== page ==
To be aware of your dog’s condition, observation is key. Knowing your dog well and noticing behavioral changes is how you would notice the symptoms of dementia. When a dog reaches the middle point of their breed’s life span is generally when you should try to be more aware of age-related changes.
What are the stages of dementia in dogs?
According to dogdementia.com, dementia presents in three stages:
Owners may notice their dogs interact with them differently, their sleep pattern changes, they may become confused and their activity level decreases.
Moderate canine dementia patients forget their house training, become more active at night, and often begin requiring specialized care for their symptoms.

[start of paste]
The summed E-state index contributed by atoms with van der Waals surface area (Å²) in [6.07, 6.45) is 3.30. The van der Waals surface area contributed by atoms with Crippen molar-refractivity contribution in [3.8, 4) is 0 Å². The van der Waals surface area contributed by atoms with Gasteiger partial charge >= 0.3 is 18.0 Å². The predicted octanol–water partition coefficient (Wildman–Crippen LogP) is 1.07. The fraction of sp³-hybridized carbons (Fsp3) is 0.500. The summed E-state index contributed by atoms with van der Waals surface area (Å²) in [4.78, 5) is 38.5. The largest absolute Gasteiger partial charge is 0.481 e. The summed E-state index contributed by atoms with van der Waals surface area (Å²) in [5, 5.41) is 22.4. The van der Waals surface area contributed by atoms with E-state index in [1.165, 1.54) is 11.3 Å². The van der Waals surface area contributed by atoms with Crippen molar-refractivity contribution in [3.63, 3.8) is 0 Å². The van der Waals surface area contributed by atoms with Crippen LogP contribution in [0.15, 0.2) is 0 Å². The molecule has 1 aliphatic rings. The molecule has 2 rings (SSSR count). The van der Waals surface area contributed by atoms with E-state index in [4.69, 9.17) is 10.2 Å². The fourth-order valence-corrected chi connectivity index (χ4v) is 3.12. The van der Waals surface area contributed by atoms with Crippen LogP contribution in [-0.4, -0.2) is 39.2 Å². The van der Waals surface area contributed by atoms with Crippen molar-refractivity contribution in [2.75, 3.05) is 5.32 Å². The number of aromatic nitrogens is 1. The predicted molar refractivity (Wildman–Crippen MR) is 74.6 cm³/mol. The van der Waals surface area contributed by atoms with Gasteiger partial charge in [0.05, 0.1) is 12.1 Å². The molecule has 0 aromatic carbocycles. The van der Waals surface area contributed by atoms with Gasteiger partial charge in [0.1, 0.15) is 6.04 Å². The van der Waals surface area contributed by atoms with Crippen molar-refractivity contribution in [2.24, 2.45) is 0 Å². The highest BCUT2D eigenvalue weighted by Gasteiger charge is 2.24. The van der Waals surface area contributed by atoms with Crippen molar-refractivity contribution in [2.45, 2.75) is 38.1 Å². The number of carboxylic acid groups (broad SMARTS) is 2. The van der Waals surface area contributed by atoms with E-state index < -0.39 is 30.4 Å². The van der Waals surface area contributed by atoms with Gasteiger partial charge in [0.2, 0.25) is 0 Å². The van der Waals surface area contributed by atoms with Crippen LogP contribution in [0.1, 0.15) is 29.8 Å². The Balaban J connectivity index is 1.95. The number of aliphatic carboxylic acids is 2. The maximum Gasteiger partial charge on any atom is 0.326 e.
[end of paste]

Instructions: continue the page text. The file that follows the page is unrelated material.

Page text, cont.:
Severe doggy dementia patients exhibit most or all of the DISHA symptoms to the extreme, which makes daily life challenging for both the dog and their family.
What causes dementia in dogs?
Veterinarians have been able to determine what substance present in a dog’s brain which causes dementia, but the cause of that substance’s presence is unknown.
As dogs age, their brains change and deteriorate. Veterinary research has uncovered that the communication between neurons in senior dogs’ brains is negatively impacted by an amino acid called “Beta-amyloid“, which is “plaque” in the brain, similar to plaque on teeth.
According to dogdementia.com, dog dementia or canine cognitive dysfunction and the presence of beta-amyloid amino acids does not have a clear cause. The only common thread among all canine dementia patients is an advanced age.
What is the treatment for dementia in dogs?
According to dogdementia.com, dementia occurs in senior dogs as they age, and there is no cure for it.